If during the reign of Empress Elizabeth, the porcelain factory produced mainly only for a small number of people close to her Majesty, then Catherine II set out to provide porcelain to all of Russia. As a result, the Neva porcelain manufactory was renamed the Imperial porcelain factory and had become one of the leading porcelain enterprises in Europe by the end of the 18th century. Under Catherine II, the porcelain manufactory created by Vinogradov began to flourish rapidly. The appearance of the talented French sculptor J.-D. Rachette was of great importance for the enterprise.

During his work at the factory, the influence of French art with prevailed classicism was established. Rachette created the famous series “Nationalities of Russia”, which made the IPM famous. Among his best works is also a bust of Catherine II, made of a special porcelain mass. Refined ceremonial sets appeared also during the reign of Empress Catherine II. The central part of the ensembles was occupied by table sculptures celebrating the acts of the Empress. Allegorical painting also glorified the virtues of Catherine and reflected the events of her reign.

Paul I (1796-1801) inherited his mother’s interest in the porcelain factory. He provided the factory with large orders, visited it himself and was happy to show it to his high-ranking guests. Sets of that period were not distinguished by luxuriance and solemnity like Catherine’s: they were designed for a narrow circle of people. At the same time, sets for 2 persons became fashionable. The last service of the XVIII century was a service ordered by Paul I to his new residence-Mikhailovsky Castle and served a table on the eve of the death of the Emperor. According to the memoirs of a servant: “the Emperor was in extreme admiration, repeatedly kissed the paintings on the porcelain and said that this was one of the happiest days of his life.”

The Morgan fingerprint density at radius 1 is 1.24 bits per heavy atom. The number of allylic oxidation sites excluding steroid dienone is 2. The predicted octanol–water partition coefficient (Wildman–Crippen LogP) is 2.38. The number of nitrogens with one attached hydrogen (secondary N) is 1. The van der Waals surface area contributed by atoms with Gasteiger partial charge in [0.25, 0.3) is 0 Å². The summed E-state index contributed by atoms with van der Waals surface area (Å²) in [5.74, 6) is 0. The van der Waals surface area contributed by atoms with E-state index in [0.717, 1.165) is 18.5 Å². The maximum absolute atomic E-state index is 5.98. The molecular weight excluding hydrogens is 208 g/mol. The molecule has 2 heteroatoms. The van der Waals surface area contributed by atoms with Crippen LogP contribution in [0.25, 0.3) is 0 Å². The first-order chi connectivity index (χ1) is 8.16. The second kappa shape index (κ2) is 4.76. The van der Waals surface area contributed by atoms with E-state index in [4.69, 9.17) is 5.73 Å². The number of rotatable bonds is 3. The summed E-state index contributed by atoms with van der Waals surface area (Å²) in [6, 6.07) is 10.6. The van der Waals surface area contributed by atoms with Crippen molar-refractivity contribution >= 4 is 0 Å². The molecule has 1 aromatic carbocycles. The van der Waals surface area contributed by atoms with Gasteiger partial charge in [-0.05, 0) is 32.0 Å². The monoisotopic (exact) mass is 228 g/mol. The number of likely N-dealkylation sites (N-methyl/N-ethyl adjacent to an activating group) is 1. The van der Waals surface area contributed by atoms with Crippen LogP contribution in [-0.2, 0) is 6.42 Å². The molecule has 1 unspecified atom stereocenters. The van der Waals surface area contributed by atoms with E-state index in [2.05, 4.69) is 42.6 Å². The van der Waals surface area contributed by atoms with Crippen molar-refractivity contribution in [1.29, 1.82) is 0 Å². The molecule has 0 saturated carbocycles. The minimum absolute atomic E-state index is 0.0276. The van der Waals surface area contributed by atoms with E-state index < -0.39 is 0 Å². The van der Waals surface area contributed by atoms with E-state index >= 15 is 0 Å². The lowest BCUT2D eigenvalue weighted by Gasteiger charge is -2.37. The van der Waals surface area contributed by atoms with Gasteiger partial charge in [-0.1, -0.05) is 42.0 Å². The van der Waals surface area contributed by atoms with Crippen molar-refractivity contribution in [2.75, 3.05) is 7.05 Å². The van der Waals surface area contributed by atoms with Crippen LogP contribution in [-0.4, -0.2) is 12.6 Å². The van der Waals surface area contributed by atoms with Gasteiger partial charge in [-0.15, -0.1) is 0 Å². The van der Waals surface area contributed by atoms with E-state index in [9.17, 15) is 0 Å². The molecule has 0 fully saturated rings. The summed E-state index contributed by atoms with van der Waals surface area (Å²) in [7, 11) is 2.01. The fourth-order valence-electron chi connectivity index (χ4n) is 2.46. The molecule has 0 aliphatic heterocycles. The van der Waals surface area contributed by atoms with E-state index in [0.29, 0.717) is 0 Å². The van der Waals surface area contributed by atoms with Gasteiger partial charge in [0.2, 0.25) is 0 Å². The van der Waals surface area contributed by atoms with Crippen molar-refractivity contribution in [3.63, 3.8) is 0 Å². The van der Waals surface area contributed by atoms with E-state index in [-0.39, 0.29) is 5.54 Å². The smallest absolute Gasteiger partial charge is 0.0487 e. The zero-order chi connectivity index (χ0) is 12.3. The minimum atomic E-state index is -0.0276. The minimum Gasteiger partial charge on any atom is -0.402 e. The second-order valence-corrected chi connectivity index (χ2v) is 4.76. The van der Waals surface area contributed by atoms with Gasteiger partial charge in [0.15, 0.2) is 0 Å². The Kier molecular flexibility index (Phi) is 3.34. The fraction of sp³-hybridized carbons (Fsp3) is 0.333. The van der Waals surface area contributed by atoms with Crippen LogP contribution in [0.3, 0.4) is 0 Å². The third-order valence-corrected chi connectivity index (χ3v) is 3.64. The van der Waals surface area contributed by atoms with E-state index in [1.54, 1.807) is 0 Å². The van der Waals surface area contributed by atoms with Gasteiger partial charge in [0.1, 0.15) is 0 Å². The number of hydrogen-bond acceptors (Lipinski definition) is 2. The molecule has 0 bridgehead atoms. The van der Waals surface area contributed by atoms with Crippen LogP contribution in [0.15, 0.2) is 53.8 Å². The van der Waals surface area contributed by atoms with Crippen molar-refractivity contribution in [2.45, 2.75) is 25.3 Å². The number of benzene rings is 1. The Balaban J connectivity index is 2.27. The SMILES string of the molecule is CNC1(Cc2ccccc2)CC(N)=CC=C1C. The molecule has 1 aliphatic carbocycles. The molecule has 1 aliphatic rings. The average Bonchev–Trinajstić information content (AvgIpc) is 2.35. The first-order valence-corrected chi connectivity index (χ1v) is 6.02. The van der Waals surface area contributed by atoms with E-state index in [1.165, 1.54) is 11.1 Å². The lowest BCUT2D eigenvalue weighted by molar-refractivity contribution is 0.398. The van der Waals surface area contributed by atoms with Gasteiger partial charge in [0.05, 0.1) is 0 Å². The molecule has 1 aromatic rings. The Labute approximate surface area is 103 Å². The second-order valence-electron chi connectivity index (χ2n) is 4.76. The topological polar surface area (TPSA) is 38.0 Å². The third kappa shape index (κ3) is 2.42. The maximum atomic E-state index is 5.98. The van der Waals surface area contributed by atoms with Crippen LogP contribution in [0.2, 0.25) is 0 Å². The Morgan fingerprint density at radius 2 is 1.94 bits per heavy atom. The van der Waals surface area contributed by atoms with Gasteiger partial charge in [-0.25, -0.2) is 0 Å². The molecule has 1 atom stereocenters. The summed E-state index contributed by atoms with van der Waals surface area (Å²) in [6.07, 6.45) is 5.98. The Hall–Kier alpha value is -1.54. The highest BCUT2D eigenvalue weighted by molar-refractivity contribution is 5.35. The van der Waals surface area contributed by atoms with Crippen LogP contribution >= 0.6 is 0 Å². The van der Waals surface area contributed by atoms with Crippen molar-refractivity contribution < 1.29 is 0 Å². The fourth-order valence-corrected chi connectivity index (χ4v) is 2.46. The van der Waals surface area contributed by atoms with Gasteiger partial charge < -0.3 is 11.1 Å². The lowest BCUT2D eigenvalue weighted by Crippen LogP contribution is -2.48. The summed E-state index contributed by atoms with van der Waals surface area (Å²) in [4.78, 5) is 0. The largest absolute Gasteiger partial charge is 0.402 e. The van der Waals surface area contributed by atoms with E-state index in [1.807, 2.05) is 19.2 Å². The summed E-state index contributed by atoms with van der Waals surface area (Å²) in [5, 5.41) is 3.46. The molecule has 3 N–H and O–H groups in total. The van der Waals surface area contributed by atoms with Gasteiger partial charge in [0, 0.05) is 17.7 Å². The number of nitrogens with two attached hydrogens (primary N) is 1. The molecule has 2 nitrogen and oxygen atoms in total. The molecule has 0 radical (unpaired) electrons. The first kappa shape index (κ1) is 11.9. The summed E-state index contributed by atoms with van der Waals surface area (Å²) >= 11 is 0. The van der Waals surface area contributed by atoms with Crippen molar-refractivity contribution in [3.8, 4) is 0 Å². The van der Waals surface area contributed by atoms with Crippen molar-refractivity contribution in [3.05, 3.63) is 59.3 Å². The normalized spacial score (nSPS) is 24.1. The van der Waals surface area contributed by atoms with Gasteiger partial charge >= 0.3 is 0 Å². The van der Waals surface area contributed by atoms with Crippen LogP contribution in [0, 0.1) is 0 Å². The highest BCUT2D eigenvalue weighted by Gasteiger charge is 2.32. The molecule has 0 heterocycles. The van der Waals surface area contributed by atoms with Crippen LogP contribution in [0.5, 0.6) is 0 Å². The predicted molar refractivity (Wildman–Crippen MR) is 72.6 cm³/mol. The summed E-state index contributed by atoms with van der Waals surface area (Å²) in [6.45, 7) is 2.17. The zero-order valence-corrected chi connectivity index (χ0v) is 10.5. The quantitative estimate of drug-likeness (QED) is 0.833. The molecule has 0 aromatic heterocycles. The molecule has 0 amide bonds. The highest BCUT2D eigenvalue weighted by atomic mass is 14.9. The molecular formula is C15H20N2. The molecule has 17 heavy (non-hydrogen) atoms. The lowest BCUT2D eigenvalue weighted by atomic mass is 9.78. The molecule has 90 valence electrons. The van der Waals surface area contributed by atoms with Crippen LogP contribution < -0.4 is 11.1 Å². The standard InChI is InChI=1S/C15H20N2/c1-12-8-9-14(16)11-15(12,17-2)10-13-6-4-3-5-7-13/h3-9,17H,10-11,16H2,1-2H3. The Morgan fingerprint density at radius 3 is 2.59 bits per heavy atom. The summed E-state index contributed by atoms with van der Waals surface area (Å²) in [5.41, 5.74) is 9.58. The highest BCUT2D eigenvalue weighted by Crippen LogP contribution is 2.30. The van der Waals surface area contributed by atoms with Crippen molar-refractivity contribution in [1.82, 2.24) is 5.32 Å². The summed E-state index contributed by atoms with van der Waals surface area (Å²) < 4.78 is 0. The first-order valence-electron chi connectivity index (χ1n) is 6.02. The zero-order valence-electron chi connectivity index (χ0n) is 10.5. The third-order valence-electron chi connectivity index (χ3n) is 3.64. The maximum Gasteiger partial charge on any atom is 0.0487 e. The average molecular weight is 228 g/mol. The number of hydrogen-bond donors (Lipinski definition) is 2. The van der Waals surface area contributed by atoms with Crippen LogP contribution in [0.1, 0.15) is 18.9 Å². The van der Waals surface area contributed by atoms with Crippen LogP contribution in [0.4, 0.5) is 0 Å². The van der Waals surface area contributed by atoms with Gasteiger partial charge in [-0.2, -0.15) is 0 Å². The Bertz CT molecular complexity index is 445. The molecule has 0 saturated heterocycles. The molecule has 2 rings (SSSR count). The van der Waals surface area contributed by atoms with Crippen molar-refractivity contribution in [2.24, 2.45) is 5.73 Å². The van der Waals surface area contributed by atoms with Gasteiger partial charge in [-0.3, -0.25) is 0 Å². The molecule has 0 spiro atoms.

Reorganization of the factory under Alexander I and historical period under Nicholas I, Alexander II, Alexander III.

During the reign of Alexander I (1801-1825), the factory was managed by the Emperor’s trustee D. Guryev. Russian porcelain did not so much glorify the acts of the Emperor, but was a reflection of national themes and subjects in art, such as the “Guriev” service, which became an ode to the people — the winner in the Patriotic war of 1812. French invasion of Russia also gave birth to a series of “military plates” depicting soldiers and officers in uniforms of all branches of the armed forces. Portrait painting is also widely used. It became a custom at the Imperial porcelain factory to depict crowned heads and famous figures, especially generals, on cups.

high-end art service Guriev
the “Guriev” service